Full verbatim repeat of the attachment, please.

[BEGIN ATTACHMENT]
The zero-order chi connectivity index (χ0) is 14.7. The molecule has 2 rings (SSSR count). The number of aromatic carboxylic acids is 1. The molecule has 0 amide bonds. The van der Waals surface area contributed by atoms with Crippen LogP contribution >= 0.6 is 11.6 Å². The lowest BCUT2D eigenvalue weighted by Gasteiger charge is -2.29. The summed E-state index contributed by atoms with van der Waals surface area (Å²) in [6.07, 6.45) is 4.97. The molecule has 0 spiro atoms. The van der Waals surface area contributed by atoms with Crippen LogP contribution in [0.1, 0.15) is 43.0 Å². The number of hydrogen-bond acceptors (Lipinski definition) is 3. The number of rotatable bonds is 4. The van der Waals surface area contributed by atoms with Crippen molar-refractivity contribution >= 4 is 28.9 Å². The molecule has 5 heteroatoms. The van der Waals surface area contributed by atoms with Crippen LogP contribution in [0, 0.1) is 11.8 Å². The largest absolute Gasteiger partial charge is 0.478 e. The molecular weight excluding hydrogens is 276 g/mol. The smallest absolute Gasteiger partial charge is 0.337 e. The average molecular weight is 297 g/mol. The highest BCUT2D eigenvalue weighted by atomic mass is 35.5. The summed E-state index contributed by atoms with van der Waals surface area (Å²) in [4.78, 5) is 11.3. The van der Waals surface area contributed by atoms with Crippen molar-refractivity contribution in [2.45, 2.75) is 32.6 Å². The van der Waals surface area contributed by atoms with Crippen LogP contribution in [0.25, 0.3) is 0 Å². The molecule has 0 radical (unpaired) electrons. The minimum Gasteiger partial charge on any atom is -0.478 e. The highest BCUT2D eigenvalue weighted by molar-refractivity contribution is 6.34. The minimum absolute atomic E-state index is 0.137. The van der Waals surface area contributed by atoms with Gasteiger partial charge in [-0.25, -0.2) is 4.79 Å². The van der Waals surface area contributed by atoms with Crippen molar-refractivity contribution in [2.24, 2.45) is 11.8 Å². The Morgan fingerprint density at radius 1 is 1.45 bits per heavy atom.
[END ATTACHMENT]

The zero-order chi connectivity index (χ0) is 14.7. The molecule has 2 rings (SSSR count). The number of aromatic carboxylic acids is 1. The molecule has 0 amide bonds. The van der Waals surface area contributed by atoms with Crippen LogP contribution >= 0.6 is 11.6 Å². The lowest BCUT2D eigenvalue weighted by Gasteiger charge is -2.29. The summed E-state index contributed by atoms with van der Waals surface area (Å²) in [6.07, 6.45) is 4.97. The molecule has 0 spiro atoms. The van der Waals surface area contributed by atoms with Crippen LogP contribution in [0.1, 0.15) is 43.0 Å². The number of hydrogen-bond acceptors (Lipinski definition) is 3. The number of rotatable bonds is 4. The van der Waals surface area contributed by atoms with Crippen molar-refractivity contribution >= 4 is 28.9 Å². The molecule has 5 heteroatoms. The van der Waals surface area contributed by atoms with Crippen LogP contribution in [0, 0.1) is 11.8 Å². The largest absolute Gasteiger partial charge is 0.478 e. The molecular weight excluding hydrogens is 276 g/mol. The smallest absolute Gasteiger partial charge is 0.337 e. The average molecular weight is 297 g/mol. The highest BCUT2D eigenvalue weighted by atomic mass is 35.5. The summed E-state index contributed by atoms with van der Waals surface area (Å²) in [4.78, 5) is 11.3. The van der Waals surface area contributed by atoms with Crippen molar-refractivity contribution in [2.45, 2.75) is 32.6 Å². The van der Waals surface area contributed by atoms with Crippen LogP contribution in [0.25, 0.3) is 0 Å². The molecule has 0 radical (unpaired) electrons. The minimum Gasteiger partial charge on any atom is -0.478 e. The highest BCUT2D eigenvalue weighted by molar-refractivity contribution is 6.34. The minimum absolute atomic E-state index is 0.137. The van der Waals surface area contributed by atoms with Gasteiger partial charge in [-0.25, -0.2) is 4.79 Å². The van der Waals surface area contributed by atoms with Crippen molar-refractivity contribution in [2.24, 2.45) is 11.8 Å². The Morgan fingerprint density at radius 1 is 1.45 bits per heavy atom.